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Bernie Sanders has an answer to the eternal question, ‘baby how u feelin’

The senator from Vermont just got a bump from Ariana Grande.

Senator Bernie Sanders and Representative Alexandria Ocasio-Cortez wave amid a sea of “Bernie for president” signs.
Sen. Bernie Sanders, presumably feelin’ good as hell, at a New York rally with Rep. Alexandria Ocasio-Cortez in October 2019.
Bauzen/GC Images/Getty Images

A promotional tweet became a political sensation Friday; when Sen. Bernie Sanders responded to a tweet from pop star Ariana Grande, the chunk of the internet where feel-good pop music and left-wing politics intersect exploded.

Grande, who is featured on the remix of Lizzo’s “Good As Hell,” tweeted a line from that song Friday: “baby how u feelin.”

“Ready to fight for Medicare for All,” Sanders tweeted in response.

Rep. Alexandria Ocasio-Cortez (D-NY), who recently endorsed Sanders’s candidacy for president, jumped into the conversation as well, promoting the progressive politics that she and Sanders are known for, like the Green New Deal, using some of Grande’s biggest hits.

“Progressive policies as an Ariana dance party,” Ocasio-Cortez wrote. “thank u, next: Replace for-profit health insurance w/ #MedicareForAll. God is a Woman: Strike the Hyde Amendment. Break Free: Student loan debt forgiveness. Be Alright: Pass a Green New Deal!”

Grande favorited both of these tweets, responding, “screaming” to the Vermont senator, and doubling down (“screaming screaming”) in her response to AOC.

Sanders hopes for new momentum after taking a break from campaigning

While Grande’s tweet is not the sort of full-throated endorsement that Sanders has won from other artists like Killer Mike and Cardi B, it is still a boon for the senator’s presidential ambitions, coming at a time at which he hopes to gain traction with voters.

He has not benefited from the increase in support enjoyed by his rival Sen. Elizabeth Warren, having seen his support remain around 16 percent for months, according to RealClearPolitics’ polling average. And he was briefly forced to take a break from campaigning earlier this month after suffering a heart attack.

Since his recovery, Sanders has staged an aggressive comeback campaign. “I am back,” he told a crowd of 25,000 people who turned out to an enormous rally in Queens, New York last week, at which Ocasio-Cortez — one of the Democratic Party’s rising stars — officially endorsed him.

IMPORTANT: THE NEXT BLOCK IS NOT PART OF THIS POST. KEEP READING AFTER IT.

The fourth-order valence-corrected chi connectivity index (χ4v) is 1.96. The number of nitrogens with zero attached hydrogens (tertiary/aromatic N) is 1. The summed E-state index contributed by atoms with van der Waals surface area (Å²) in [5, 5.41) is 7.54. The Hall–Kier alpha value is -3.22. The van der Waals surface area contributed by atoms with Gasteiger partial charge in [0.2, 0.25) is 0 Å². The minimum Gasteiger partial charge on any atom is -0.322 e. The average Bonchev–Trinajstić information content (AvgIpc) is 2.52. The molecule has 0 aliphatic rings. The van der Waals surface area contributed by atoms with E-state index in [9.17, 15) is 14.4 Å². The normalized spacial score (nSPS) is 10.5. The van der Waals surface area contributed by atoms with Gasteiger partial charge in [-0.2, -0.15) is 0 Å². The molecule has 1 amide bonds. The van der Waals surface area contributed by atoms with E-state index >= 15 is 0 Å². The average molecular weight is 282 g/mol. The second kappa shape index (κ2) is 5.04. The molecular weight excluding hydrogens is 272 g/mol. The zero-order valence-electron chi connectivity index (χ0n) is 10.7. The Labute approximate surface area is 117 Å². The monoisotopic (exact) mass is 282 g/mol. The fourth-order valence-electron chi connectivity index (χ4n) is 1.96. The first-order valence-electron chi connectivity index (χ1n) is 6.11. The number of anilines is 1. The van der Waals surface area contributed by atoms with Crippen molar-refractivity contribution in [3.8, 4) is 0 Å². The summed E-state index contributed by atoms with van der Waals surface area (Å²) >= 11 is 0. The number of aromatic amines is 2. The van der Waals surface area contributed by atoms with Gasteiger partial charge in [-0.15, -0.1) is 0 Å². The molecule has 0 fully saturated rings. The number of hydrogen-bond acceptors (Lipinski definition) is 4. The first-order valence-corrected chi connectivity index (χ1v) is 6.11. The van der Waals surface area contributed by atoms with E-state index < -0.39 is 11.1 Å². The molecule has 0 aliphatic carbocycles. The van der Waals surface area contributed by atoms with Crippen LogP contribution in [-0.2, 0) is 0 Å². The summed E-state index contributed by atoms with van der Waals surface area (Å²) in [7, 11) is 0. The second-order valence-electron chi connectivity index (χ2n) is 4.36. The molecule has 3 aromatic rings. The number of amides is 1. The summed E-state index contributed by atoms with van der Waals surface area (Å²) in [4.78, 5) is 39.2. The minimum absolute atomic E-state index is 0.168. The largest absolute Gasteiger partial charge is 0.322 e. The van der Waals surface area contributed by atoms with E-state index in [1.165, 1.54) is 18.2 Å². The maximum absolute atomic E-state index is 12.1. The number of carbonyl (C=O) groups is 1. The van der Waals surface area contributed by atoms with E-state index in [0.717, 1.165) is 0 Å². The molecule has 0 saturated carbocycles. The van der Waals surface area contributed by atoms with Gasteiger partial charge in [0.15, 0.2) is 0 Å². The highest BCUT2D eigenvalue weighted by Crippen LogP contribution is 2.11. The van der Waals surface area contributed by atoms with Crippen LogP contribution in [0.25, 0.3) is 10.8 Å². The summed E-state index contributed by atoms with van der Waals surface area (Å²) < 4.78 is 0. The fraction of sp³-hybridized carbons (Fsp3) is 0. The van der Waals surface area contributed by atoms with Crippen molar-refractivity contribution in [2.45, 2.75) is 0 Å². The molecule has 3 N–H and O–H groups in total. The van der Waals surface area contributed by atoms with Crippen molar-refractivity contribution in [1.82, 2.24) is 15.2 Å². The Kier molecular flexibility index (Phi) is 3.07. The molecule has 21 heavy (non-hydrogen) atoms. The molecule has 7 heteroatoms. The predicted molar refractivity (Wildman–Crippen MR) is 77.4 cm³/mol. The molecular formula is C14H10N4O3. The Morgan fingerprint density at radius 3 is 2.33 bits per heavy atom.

Sanders has also gained the endorsement of Rep. Ilhan Omar (D-MN) and will be joined at a rally Sunday by Rep. Rashida Tlaib (D-MI); both lawmakers are members of the group of young, progressive women in Congress often known as the Squad.

Other influential public figures are adding their support, too. Musician Jack White will join Tlaib at a Detroit rally in support of Sanders on Sunday, for example. Cardi B has joined Sanders on the campaign trail and filmed videos with him. Rapper T.I. also expressed his support for the candidate on The View on Friday, and rapper Kid Cudi has expressed support for Sanders’s plan to federally decriminalize marijuana.

As Chris Wade, producer of the progressive podcast Chapo Traphouse put it, Sanders “is collecting a killer festival lineup.”

The support of these figures could help Sanders appeal to newer, younger, and more diverse voters, who are increasingly drawn to progressive politics in general. And as Vox’s Sean Collins has reported, having backing from well-known progressive figures like the Squad could be critical for Sanders at this stage of the campaign:

Omar and Ocasio-Cortez could also be key in helping to boost Sanders, particularly if they act as his surrogates. Both are vocal members of their caucus who are seen as rising stars. Each — in part thanks to attacks against them by Trump and other Republicans — has high name recognition and large social media followings through which they are able to connect to and influence Democrats nationally.

The endorsements also help Sanders burnish his progressive bona fides and to further differentiate himself from fellow liberal candidate Warren, something he has sometimes struggled to do. He told ABC’s Meet the Press last week one key difference between the two is that “Elizabeth, I think, as you know, has said that she is a capitalist through her bones. I’m not.” With two of Democratic Party’s most famous progressives now in his camp, Sanders can offer further proof that he, not Warren, is the candidate who best typifies progressive ideas.

Unlike Cardi, Beyoncé, Kanye, or even Taylor Swift, who recently dipped her toe into electoral endorsements, Ariana Grande has not been notably outspoken on matters of public policy. Among a legion of fans of her music, however, she is hugely influential. In fact, Grande is the most followed woman on Instagram. If she began to feel the Bern and post about the candidate in earnest, perhaps an untapped fan base could be motivated to turn out for a Democratic socialist from Vermont.